Adopting a senior dog can create a winning situation for all involved. Adult dogs are often overlooked in the adoption process of new owners who are hoping to add a dog to their family. While everyone will agree that a puppy is just about the cutest thing on the planet, an older canine is often described as distinguished or beautiful. Let's explore a few of the real benefits that potentially come with adopting a senior dog.
Many adoptable senior dogs are already housebroken and have a fairly good notion of basic training skills. This depends, of course, on their prior home environment and owner, and whether it’s a puppy or senior dog, the necessity for a predictable daily routine will enhance and encourage good behavior. In the case of an adult dog, it is possible that on the basics and a lot more focus can be on the enjoyment of the canine's company.
Puppies have inexhaustible energy. This can lead to many destructive episodes within the home if the owner is not present enough. An older dog has a less likely chance of chewing up your shoes or rummaging through the garbage. For sure, a senior dog is going to want to have fun, but they're less likely to consider ruining your stuff a good time.
Exercise requirements for older dogs are a little less rigorous than those of puppies. There is a rhythm and routine to an older dog's exercise time, one that expands the relationship between owner and dog. It is the simple companionship of time well spent together.
As much as it doesn't seem right to reduce the addition of a new member to a transaction, that's exactly what it is, and you can spend a lot less by adopting a senior pet. This is not simply because adoption is typically less expensive than buying from a breeder or pet store (side note: pet stores... don't do it), but also because your cost of ownership goes down. As we've mentioned, a senior pet requires a bit less of your time up front. Sure, they still need daily exercise, but they probably don't need an expensive trainer, you won't be replacing carpeting or shoes, and they just generally require less money. That said, walking down the chew toy aisle after adopting a new family member is always dangerous because you just have to BUY ALL THE SQUEAKY THINGS!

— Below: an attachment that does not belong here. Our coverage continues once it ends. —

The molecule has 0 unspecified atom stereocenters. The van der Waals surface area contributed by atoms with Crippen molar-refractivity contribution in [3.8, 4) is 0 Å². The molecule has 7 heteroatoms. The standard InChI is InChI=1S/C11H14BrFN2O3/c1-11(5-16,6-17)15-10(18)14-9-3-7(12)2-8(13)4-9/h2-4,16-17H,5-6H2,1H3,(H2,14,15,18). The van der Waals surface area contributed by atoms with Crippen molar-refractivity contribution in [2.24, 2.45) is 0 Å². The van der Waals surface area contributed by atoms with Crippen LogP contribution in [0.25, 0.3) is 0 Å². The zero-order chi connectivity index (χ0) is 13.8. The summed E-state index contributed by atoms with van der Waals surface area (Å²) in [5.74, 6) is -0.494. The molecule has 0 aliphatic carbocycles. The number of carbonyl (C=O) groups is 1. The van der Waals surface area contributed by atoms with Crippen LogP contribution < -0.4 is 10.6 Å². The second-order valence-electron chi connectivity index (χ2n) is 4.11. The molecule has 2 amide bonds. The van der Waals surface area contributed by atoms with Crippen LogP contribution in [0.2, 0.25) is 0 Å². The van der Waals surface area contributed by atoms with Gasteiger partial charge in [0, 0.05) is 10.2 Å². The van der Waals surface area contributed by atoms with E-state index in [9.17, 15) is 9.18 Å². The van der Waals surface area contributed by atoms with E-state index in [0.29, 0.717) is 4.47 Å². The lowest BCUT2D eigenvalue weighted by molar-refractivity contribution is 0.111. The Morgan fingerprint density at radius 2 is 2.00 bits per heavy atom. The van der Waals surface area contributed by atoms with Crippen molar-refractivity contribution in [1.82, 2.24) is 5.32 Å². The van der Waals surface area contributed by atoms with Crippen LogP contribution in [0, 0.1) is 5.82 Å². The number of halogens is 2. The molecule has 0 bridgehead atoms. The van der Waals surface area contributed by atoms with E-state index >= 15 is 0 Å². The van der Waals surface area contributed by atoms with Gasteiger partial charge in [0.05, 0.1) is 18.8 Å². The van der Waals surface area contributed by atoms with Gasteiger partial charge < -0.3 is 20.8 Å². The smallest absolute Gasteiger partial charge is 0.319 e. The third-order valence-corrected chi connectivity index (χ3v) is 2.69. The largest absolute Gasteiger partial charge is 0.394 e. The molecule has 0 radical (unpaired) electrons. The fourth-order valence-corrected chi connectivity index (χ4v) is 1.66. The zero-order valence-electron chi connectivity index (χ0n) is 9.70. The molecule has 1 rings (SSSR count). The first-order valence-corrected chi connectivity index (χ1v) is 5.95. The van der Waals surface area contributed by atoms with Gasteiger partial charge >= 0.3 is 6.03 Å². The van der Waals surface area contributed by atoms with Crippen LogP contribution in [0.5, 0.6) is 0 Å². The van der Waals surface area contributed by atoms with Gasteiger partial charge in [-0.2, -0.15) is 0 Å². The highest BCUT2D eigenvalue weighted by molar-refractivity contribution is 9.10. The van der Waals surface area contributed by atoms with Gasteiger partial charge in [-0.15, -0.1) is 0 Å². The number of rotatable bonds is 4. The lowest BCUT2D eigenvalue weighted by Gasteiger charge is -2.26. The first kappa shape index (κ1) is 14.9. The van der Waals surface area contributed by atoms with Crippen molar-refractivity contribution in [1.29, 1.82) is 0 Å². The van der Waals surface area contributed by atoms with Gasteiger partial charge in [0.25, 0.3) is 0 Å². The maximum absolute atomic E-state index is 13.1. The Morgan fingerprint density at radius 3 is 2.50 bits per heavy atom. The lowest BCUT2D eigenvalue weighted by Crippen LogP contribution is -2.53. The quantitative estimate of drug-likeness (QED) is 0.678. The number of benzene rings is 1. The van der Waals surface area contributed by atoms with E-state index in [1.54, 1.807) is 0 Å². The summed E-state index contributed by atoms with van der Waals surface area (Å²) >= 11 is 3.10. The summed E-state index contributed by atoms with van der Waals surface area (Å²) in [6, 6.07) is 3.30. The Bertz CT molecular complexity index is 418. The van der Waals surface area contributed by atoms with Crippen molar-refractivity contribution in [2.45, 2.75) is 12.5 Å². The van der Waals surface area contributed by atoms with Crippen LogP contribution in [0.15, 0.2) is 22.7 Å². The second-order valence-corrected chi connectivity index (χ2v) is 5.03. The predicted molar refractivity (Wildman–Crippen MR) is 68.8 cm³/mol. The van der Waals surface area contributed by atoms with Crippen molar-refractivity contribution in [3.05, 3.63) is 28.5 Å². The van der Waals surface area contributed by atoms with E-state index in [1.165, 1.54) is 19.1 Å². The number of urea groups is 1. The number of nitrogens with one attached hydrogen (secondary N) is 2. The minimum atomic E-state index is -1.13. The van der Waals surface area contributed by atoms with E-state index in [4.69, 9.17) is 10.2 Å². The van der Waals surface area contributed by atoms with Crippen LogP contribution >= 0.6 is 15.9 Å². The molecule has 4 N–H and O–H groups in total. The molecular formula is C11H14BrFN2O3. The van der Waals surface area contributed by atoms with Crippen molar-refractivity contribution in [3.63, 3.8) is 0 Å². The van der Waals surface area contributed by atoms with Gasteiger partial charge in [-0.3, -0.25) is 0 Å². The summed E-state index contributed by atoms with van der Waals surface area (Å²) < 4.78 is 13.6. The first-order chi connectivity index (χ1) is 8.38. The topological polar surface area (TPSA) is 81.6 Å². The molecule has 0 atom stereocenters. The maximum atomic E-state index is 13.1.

What you see is what you get with an adult dog adoption. An adult dog is as big as she is ever going to get. With puppies whose breed mix is relatively unknown, you just never know what you're getting. The last thing you need to explain to your landlord is how your puppy ended up 30 lbs over the maximum weight allowed in your lease.
One of the primary motivations for people adopting a dog (as opposed to buying a puppy from a breeder) is to save the life of a dog. If this is your motivation, why not save one whose time is otherwise running out? There are a multitude of shelters, many filled to capacity. There is always a greater chance of a puppy or very young dog to be adopted. The adult and senior dogs will be the first on the lists to be euthanized. Hopefully, broadening your heart to make these adult dogs a real adoption option can literally save a life.
Like all things in life, there are choices to be made. When we set out to examine and educate ourselves on the finer points of an endeavor we are considering, we find ourselves on a suitable path of discovery. In the case of adopting an adult dog, the benefits are plentiful. From the understanding of the full size of growth, the built in socialization awareness, to the never ending loyalty and appreciation that comes from a dog who knows it has been saved, these adult dogs are surely worth our efforts to adopt!